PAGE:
When the President of the United States defended the construction of the "Ground Zero mosque" yesterday, he grounded his argument in equal treatment of religions, not on his personal approval, necessarily, of that particular project.
White House officials said earlier in the day that Mr. Obama was not trying to promote the project, but rather sought more broadly to make a statement about freedom of religion and American values. “In this country we treat everybody equally and in accordance with the law, regardless of race, regardless of religion,” Mr. Obama said at the Coast Guard station. “I was not commenting and I will not comment on the wisdom of making the decision to put a mosque there. I was commenting very specifically on the right people have that dates back to our founding. That’s what our country is about.That is absolutely true. It was a teachable moment; in more hopeful times, we expected a lot more of those from Barack Obama. And at was an act of political courage, given that solid majorities of Americans, cutting across race, gender, income, region and party, oppose it.
“And I think it’s very important as difficult as some of these issues are that we stay focused on who we are as a people and what our values are all about.”
Gutfeld, who hates all things Islamic, saw political opportunity in the mosque project. And while you might not count on a literature major turned Fox News bloviator to develop social or foreign policy, you can expect him to come through with the perfect provocation, for that is his vocation.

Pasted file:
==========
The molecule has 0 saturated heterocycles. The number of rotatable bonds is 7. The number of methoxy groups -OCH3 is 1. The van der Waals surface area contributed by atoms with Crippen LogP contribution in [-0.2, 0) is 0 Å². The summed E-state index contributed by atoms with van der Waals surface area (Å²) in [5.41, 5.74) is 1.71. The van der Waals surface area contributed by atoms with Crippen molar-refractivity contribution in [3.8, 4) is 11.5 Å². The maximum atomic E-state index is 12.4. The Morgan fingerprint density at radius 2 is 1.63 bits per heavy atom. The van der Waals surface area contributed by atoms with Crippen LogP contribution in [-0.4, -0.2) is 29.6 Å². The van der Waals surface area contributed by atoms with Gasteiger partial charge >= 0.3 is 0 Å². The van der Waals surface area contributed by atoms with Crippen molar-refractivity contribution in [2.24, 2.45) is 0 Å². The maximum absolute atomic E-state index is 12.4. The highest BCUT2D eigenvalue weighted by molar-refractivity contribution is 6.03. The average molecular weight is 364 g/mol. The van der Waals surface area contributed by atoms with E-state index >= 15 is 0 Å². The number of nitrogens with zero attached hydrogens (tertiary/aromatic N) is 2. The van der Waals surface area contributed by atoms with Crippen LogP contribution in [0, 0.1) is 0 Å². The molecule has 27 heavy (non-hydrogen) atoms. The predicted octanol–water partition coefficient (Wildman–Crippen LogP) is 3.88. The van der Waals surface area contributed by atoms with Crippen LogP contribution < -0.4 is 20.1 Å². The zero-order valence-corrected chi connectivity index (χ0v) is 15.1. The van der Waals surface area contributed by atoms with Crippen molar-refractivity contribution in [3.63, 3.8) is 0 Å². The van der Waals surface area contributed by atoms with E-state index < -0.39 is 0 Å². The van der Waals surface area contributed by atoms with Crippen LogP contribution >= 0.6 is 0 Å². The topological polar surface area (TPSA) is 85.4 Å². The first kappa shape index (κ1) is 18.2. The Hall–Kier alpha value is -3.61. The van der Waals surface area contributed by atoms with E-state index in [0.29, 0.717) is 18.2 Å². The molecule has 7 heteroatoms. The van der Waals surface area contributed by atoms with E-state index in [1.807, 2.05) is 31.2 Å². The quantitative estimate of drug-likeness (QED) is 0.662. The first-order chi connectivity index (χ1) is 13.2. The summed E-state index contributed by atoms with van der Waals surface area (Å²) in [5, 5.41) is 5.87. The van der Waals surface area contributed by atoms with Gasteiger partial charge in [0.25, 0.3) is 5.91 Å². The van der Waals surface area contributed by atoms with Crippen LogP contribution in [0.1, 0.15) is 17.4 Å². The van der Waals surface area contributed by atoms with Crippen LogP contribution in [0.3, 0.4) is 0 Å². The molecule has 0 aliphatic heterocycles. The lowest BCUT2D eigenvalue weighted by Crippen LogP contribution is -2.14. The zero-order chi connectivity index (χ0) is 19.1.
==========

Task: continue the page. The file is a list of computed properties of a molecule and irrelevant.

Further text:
So, the Muslim investors championing the construction of the new mosque near Ground Zero claim it's all about strengthening the relationship between the Muslim and non-Muslim world.
As an American, I believe they have every right to build the mosque - after all, if they buy the land and they follow the law - who can stop them?
Which is, why, in the spirit of outreach, I've decided to do the same thing.
I'm announcing tonight, that I am planning to build and open the first gay bar that caters not only to the west, but also Islamic gay men. To best express my sincere desire for dialogue, the bar will be situated next to the mosque Park51, in an available commercial space.
This is not a joke. I've already spoken to a number of investors, who have pledged their support in this bipartisan bid for understanding and tolerance.
As you know, the Muslim faith doesn't look kindly upon homosexuality, which is why I'm building this bar. It is an effort to break down barriers and reduce deadly homophobia in the Islamic world.
The goal, however, is not simply to open a typical gay bar, but one friendly to men of Islamic faith. An entire floor, for example, will feature non-alcoholic drinks, since booze is forbidden by the faith. The bar will be open all day and night, to accommodate men who would rather keep their sexuality under wraps - but still want to dance.